(12)
where *R* is instantaneous neural activity, *τ* is the time lag between neural activity and its expression as movement, *a* are constants, *θ* is the direction of the current target, which stays constant during center-out reaches, and is the velocity profile. Fitting procedure and resulting goodness-of-fit statistics were obtained using the Matlab *fit* function using the least-squares method. The final term of the equation was appended in addition to the factors presented in Moran & Schwartz (1999) in order to account for differences in preparatory activity between reach directions, an aspect not utilized in the original experiment when no delay period was present. Tuning during the preparatory period was the same as during movement, scaled by a factor, *a*_{5}, which also allowed for inverted tuning during movement.

## Supporting Information

### S1 Fig. Latency offsets produce derivative-like principal components.

(**a**) Firing rates of six simulated neurons (normal distributions with identical SD) over time with random time offsets (drawn from normal distribution). (**b**) The first three principal components of the simulated units. (**c**) The plane formed by the first two principal components, showing a ‘horseshoe’ pattern.

https://doi.org/10.1371/journal.pcbi.1005175.s001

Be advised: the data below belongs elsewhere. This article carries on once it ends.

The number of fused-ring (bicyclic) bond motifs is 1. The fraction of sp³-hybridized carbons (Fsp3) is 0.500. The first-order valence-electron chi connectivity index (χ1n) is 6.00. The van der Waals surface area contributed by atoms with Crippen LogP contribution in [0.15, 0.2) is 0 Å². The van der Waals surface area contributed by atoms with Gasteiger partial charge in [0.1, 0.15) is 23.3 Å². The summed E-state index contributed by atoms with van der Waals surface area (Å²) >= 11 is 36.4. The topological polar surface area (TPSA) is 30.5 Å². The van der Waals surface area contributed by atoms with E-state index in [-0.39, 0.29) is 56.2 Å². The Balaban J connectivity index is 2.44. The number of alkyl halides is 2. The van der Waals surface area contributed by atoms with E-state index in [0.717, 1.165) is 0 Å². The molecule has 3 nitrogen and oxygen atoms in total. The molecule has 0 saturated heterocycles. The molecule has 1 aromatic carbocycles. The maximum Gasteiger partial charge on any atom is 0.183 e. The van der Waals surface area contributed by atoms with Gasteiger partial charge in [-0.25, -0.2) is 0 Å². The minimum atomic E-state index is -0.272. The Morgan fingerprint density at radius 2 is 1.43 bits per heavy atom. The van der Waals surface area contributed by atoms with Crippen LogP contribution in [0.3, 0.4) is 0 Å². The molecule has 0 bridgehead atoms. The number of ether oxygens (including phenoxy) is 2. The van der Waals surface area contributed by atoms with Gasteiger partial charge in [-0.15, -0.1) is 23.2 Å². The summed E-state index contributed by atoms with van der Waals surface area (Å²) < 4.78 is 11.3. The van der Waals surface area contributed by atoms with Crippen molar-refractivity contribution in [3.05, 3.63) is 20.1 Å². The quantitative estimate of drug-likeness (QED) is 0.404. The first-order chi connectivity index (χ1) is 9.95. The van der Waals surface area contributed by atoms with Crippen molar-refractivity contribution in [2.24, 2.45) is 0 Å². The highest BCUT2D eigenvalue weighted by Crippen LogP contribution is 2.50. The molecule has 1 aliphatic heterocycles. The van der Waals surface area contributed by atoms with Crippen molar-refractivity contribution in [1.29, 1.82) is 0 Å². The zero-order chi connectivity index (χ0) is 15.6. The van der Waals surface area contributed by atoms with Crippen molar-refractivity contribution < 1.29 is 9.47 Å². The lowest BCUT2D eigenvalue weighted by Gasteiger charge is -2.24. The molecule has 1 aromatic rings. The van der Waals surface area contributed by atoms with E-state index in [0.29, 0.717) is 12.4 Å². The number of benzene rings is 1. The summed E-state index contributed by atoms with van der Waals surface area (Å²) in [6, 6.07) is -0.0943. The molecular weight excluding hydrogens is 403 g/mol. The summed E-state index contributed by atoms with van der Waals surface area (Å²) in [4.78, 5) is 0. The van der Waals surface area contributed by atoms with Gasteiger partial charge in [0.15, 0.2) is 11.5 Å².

(EPS)

### S2 Fig. Simulation of a complex-kinematic tuning based model with variable neuron-kinematic latencies.

(**a**) Four example neurons with differing latencies. (**b-d)** Comparison of rotational dynamics for (**b**) observed, (**c**) permuted without covariance matching, and (**d**) covariance-matched data in the first jPCA plane. *p*-value in **b** are from the CMPT for the rotational goodness-of-fit ratio (RGR: ) in all jPCA planes. Data is plotted for 200 ms regardless of time period used to generate statistics. Colors are based on the preparatory activity in the first jPC.

https://doi.org/10.1371/journal.pcbi.1005175.s002

(EPS)

### S3 Fig. Tuning curves of RNN neurons during movement.

Mean firing rate during the movement epoch of all movement directions for 16 randomly selected RNN neurons.

https://doi.org/10.1371/journal.pcbi.1005175.s003

(EPS)

## Acknowledgments

We would like to thank KV Shenoy for generous use of data and C Quigley for comments on an earlier version of the manuscript.

## Author Contributions

**Conceptualization:**JAM BD HS.**Funding acquisition:**HS.**Investigation:**JAM BD.**Writing – original draft:**JAM.**Writing – review & editing:**JAM BD HS.